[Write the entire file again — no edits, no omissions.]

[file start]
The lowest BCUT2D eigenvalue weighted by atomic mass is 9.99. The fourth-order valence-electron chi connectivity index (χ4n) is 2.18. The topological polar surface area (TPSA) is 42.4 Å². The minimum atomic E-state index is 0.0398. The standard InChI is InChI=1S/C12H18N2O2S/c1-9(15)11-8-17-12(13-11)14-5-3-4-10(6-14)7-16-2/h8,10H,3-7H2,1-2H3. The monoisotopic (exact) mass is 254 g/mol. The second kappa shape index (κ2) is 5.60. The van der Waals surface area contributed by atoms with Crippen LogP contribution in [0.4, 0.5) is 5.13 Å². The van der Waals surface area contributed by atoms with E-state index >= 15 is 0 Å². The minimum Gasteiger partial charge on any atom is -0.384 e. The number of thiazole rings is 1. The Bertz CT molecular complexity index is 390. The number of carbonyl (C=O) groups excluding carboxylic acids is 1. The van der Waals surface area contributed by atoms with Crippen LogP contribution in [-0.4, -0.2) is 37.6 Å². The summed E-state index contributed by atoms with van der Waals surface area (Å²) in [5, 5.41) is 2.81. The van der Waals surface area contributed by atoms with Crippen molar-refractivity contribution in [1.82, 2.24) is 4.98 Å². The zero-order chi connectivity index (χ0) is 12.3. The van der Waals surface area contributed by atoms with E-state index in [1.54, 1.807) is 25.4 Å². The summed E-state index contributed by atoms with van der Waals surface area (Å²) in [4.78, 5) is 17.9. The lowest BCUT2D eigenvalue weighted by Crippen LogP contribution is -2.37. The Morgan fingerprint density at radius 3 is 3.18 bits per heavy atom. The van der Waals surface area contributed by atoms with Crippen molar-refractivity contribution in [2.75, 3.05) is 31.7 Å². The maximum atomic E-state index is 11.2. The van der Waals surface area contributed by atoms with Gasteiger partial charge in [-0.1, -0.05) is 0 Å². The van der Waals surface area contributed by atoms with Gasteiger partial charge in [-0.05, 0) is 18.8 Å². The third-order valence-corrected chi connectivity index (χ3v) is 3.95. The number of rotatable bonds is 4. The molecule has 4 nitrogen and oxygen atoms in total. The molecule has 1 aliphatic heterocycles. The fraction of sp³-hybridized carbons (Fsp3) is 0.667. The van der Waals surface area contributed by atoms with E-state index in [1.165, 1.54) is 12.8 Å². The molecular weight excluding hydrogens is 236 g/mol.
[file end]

The lowest BCUT2D eigenvalue weighted by atomic mass is 9.99. The fourth-order valence-electron chi connectivity index (χ4n) is 2.18. The topological polar surface area (TPSA) is 42.4 Å². The minimum atomic E-state index is 0.0398. The standard InChI is InChI=1S/C12H18N2O2S/c1-9(15)11-8-17-12(13-11)14-5-3-4-10(6-14)7-16-2/h8,10H,3-7H2,1-2H3. The monoisotopic (exact) mass is 254 g/mol. The second kappa shape index (κ2) is 5.60. The van der Waals surface area contributed by atoms with Crippen LogP contribution in [0.4, 0.5) is 5.13 Å². The van der Waals surface area contributed by atoms with E-state index >= 15 is 0 Å². The minimum Gasteiger partial charge on any atom is -0.384 e. The number of thiazole rings is 1. The Bertz CT molecular complexity index is 390. The number of carbonyl (C=O) groups excluding carboxylic acids is 1. The van der Waals surface area contributed by atoms with Crippen LogP contribution in [-0.4, -0.2) is 37.6 Å². The summed E-state index contributed by atoms with van der Waals surface area (Å²) in [5, 5.41) is 2.81. The van der Waals surface area contributed by atoms with Crippen molar-refractivity contribution in [1.82, 2.24) is 4.98 Å². The zero-order chi connectivity index (χ0) is 12.3. The van der Waals surface area contributed by atoms with E-state index in [1.54, 1.807) is 25.4 Å². The summed E-state index contributed by atoms with van der Waals surface area (Å²) in [4.78, 5) is 17.9. The lowest BCUT2D eigenvalue weighted by Crippen LogP contribution is -2.37. The Morgan fingerprint density at radius 3 is 3.18 bits per heavy atom. The van der Waals surface area contributed by atoms with Crippen molar-refractivity contribution in [2.75, 3.05) is 31.7 Å². The maximum atomic E-state index is 11.2. The van der Waals surface area contributed by atoms with Gasteiger partial charge in [-0.1, -0.05) is 0 Å². The van der Waals surface area contributed by atoms with Gasteiger partial charge in [-0.05, 0) is 18.8 Å². The third-order valence-corrected chi connectivity index (χ3v) is 3.95. The number of rotatable bonds is 4. The molecule has 4 nitrogen and oxygen atoms in total. The molecule has 1 aliphatic heterocycles. The fraction of sp³-hybridized carbons (Fsp3) is 0.667. The van der Waals surface area contributed by atoms with E-state index in [1.165, 1.54) is 12.8 Å². The molecular weight excluding hydrogens is 236 g/mol.